In any event, those bothersome parts of Matthew 25 weren’t what puzzled me most about the chapter when I returned to it a couple weeks back. Instead, I found myself preoccupied with a different mystery. 

As I mentioned earlier, I felt strongly and unmistakably led to talk about this passage—but I couldn’t figure out why. Like Ebeneezer Scrooge in A Christmas Carol(another dark tale, thick with ghosts and omens), I found myself wondering whether what seemed like a spiritual experience was actually the result of indigestion.

But, then, I remembered something. I remembered that I would be sharing this sermon with you at the end of January, with February looming. And that reminded me of all the hours that each and every one of us spends in the February of the Soul. And that took me right back to Matthew 25.

Now, if you hale from Orlando, or Los Angeles, or Honolulu the phrase “February of the Soul” may not mean much to you. But, if you’re from the north like we are, the very mention of February brings a wince and a shudder. T. S. Eliot may have been correct when he wrote that “April is the cruelest month,” recognizing the hard work of rebirth; but, surely, February qualifies as the most inhospitable month, and the one in which rebirth seems a very distant prospect, indeed.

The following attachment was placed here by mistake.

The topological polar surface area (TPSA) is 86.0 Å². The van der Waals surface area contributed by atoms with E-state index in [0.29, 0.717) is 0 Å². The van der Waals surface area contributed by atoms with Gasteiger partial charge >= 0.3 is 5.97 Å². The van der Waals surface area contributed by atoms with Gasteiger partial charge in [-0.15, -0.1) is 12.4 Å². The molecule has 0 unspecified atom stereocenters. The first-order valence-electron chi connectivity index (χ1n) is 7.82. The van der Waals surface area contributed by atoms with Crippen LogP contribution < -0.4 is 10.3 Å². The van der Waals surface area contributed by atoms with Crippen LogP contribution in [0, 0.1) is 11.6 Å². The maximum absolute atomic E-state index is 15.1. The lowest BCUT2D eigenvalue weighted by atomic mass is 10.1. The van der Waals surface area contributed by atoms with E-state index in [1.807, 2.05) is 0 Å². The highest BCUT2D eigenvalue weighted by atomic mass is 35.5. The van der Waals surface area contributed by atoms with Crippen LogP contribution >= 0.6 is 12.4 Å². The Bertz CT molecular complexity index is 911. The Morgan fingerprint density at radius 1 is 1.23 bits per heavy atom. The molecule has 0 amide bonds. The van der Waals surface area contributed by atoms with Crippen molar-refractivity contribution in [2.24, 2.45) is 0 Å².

If you don’t know the name Verlyn Klinkenborg, you should. For most of his career, Klinkenborg lived in two worlds—on property in upstate New York, which he actively farmed, and occasionally in New York City, where he served on the editorial board of the New York Times, for which he wrote a column called “The Rural Life.” He’s authored several books, and his writing is extraordinarily and almost achingly beautiful.

Here’s what he writes about February: